Malicious AI models on Hugging Face backdoor users’ machines

At least 100 instances of malicious AI ML models were found on the Hugging Face platform, some of which can execute code on the victim’s machine, giving attackers a persistent backdoor.

Hugging Face is a tech firm engaged in artificial intelligence (AI), natural language processing (NLP), and machine learning (ML), providing a platform where communities can collaborate and share models, datasets, and complete applications.

JFrog’s security team found that roughly a hundred models hosted on the platform feature malicious functionality, posing a significant risk of  data breaches and espionage attacks.

This happens despite Hugging Face’s security measures, including malware, pickle, and secrets scanning, and scrutinizing the models’ functionality to discover behaviors like unsafe deserialization.

Malicious AI ML models
JFrog developed and deployed an advanced scanning system to examine PyTorch and Tensorflow Keras models hosted on Hugging Face, finding one hundred with some form of malicious functionality.

“It’s crucial to emphasize that when we refer to “malicious models,” we specifically denote those housing real, harmful payloads,” reads the JFrog report.

“This count excludes false positives, ensuring a genuine representation of the distribution of efforts towards producing malicious models for PyTorch and Tensorflow on Hugging Face.”

One highlighted case of a PyTorch model that was uploaded recently by a user named “baller423,” and which has since been removed from HuggingFace, contained a payload that gave it the capability to establish a reverse shell to a specified host (

The malicious payload used Python’s pickle module’s “__reduce__” method to execute arbitrary code upon loading a PyTorch model file, evading detection by embedding the malicious code within the trusted serialization process.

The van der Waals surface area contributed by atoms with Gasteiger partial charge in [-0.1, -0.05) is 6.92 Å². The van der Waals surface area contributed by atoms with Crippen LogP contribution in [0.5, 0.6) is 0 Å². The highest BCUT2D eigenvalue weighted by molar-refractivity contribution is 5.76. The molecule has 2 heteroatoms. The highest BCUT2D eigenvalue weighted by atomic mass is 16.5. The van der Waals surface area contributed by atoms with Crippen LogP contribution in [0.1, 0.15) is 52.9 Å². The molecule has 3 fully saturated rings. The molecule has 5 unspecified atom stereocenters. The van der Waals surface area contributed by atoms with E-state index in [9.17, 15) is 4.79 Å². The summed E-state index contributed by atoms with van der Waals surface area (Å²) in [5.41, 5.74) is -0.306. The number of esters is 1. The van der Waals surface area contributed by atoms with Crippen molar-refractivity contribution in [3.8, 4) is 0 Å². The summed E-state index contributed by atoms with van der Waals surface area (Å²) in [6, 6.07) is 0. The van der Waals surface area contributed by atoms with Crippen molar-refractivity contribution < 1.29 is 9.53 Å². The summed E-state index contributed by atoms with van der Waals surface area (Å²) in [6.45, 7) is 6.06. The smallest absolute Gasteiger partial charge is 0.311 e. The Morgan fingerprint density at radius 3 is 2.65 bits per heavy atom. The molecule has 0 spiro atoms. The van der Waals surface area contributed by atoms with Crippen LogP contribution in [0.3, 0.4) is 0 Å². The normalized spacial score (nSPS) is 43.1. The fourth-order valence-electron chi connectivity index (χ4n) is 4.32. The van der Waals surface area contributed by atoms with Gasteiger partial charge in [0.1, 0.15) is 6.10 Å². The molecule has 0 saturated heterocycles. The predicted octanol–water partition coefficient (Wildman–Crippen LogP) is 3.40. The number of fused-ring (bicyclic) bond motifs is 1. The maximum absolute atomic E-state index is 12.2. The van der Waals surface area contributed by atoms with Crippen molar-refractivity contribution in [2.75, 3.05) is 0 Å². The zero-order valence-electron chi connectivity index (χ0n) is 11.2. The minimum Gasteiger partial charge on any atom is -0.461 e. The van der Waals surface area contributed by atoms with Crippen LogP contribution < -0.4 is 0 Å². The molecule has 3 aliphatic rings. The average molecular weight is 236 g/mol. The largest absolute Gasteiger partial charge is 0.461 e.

JFrog found the same payload connecting to other IP addresses in separate instances, with the evidence suggesting the possibility of its operators being AI researchers rather than hackers. However, their experimentation was still risky and inappropriate.

The analysts deployed a HoneyPot to attract and analyze the activity to determine the operators’ real intentions but were unable to capture any commands during the period of the established connectivity (one day).

JFrog says some of the malicious uploads could be part of security research aimed at bypassing security measures on Hugging Face and collecting bug bounties, but since the dangerous models become publicly available, the risk is real and shouldn’t be underestimated.

AI ML models can pose significant security risks, and those haven’t been appreciated or discussed with proper diligence by stakeholders and technology developers.

JFrog’s findings highlight this problem and call for elevated vigilance and proactive measures to safeguard the ecosystem from malicious actors.

Source: Bleeping Computer

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